The city is there, waiting for you…Over time she grows, becomes more complex, fugitive….This web of experiences affects, contaminates, reflects upon, and is projected onto the city’s architecture and urban planning, her temperature and airs, her skies and stars, her buildings, corners, texts, languages, and peoples.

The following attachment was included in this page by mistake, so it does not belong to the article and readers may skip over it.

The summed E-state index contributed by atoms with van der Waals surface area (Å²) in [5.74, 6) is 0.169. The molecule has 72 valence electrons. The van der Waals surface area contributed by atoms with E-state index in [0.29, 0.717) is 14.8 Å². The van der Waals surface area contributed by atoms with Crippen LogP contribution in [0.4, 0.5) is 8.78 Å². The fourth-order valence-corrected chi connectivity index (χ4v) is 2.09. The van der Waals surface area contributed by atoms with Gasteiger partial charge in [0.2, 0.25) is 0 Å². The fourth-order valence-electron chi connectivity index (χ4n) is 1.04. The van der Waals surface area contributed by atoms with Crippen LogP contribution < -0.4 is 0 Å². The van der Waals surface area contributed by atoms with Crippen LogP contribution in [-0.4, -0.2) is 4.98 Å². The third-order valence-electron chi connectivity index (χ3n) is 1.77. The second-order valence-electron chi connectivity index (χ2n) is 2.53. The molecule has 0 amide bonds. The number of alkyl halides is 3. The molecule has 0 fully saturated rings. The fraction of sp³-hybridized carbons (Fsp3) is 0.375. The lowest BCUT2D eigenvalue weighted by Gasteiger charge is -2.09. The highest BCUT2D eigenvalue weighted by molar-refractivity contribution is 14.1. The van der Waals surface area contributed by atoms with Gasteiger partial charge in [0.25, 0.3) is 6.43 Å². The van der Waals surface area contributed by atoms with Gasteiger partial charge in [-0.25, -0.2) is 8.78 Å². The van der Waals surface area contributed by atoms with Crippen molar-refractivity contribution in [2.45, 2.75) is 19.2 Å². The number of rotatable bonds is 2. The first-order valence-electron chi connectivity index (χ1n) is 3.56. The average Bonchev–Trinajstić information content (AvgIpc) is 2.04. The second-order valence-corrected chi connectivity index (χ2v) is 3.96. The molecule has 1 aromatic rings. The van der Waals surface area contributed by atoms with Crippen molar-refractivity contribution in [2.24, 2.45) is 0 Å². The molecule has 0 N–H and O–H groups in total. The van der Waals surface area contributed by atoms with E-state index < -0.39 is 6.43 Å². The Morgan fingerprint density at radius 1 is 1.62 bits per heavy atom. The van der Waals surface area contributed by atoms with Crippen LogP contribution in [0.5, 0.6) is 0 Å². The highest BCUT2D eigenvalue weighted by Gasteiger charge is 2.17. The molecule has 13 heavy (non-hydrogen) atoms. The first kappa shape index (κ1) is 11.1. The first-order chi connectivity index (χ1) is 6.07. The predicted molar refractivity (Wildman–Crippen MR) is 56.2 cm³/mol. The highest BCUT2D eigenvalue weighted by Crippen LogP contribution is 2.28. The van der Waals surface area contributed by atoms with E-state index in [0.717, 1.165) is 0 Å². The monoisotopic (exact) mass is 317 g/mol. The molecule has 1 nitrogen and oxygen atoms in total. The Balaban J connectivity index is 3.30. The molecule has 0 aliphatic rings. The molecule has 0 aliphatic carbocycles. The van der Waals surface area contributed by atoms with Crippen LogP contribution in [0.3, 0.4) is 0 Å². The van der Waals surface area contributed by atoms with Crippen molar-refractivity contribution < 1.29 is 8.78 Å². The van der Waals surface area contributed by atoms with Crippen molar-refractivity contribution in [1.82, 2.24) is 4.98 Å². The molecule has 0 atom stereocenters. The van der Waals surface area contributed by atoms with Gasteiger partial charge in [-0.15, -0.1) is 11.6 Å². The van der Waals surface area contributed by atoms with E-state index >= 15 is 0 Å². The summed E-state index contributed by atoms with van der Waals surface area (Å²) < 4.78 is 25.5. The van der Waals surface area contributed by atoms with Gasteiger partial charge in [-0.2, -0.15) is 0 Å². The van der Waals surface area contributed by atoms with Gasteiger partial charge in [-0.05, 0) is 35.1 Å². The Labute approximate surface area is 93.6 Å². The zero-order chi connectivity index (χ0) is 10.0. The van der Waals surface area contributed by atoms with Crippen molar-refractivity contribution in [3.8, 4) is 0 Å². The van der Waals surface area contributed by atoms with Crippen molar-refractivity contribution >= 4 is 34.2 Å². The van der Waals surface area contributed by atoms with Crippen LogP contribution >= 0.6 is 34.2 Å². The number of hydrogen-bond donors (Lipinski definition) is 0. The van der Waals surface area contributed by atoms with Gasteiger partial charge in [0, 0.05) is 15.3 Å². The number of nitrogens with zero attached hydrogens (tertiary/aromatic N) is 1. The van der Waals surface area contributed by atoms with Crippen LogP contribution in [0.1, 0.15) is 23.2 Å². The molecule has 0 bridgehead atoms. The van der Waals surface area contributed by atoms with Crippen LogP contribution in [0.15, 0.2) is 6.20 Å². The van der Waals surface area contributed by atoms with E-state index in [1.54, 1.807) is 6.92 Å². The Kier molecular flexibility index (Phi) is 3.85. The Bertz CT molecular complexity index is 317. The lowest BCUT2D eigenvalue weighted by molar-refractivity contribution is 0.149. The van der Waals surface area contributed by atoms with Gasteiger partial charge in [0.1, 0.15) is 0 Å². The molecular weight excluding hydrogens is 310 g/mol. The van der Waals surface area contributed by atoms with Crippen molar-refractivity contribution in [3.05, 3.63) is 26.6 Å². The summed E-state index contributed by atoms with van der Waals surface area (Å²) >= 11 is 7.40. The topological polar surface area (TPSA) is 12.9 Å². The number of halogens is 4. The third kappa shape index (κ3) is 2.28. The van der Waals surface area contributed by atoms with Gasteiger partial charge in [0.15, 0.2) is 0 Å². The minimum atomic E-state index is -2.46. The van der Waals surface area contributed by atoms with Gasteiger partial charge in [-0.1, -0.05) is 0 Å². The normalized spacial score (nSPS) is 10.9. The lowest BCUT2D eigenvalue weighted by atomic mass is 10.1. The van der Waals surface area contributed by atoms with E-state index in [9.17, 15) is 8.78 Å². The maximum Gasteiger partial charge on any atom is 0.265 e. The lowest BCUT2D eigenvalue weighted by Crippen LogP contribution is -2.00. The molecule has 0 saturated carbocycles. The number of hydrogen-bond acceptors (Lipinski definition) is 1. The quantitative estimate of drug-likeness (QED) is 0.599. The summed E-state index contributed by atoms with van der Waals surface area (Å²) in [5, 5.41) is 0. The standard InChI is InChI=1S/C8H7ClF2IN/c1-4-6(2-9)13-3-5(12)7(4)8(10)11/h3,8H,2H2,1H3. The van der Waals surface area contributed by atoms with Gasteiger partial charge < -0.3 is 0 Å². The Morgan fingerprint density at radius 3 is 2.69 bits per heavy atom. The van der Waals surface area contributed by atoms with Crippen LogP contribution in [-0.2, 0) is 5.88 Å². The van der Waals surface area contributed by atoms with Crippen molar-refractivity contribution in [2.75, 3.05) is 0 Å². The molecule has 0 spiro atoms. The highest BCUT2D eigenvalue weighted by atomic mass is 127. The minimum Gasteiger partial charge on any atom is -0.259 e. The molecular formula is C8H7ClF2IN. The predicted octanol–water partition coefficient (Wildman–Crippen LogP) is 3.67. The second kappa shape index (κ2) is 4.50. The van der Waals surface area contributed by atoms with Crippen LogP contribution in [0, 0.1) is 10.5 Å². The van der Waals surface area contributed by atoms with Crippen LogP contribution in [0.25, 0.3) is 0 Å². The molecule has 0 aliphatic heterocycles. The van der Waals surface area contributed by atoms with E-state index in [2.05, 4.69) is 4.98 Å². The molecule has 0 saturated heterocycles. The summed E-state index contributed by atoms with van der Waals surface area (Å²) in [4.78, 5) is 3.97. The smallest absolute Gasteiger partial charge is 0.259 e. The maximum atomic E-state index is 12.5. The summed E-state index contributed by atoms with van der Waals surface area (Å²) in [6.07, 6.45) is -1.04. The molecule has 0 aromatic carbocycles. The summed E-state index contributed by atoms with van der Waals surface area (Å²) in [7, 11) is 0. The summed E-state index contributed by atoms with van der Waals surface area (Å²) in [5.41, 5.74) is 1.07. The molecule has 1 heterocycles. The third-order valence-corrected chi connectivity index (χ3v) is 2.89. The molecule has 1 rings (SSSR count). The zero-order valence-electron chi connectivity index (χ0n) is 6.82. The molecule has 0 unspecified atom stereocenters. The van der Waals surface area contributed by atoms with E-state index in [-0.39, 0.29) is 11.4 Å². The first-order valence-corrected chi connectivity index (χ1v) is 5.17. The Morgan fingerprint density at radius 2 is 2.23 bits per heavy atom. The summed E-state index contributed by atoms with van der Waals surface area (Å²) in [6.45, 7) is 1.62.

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Creation of an Art Space: 2 Sagar Street When The Castleford Project started in February 2003, we recognised that we needed to help create conditions for change in the town. The Project needed to prioritise and deliver design excellence, create economic strength, take responsibility for the quality of environment, support and invest in urban government and prioritise social well being – the fundamentals of ‘urban renaissance’. We knew that securing high quality urban environments has as much to do with public awareness of urban design, as it is about the skills of the professionals involved in the management and implementation of schemes. We knew that the measure of a successful town or city rests with its people, the strength of their attachment to a place and their ability to join forces in the ongoing process of regeneration. To create an atmosphere in the town other than neglect, we thought that it would be useful to run a programme of ‘cultural events’, parallel with the development and delivery of capital works, much in the spirit of successful Garden Festivals of the 1980s and early 90s. To pull focus, we created a project office in the centre of Castleford which also expressed the town’s determination to deal with empty, under-utilised buildings that blight its fabric – places described by the Urban Task Force as “small gashes that render our urban texture spoilt.”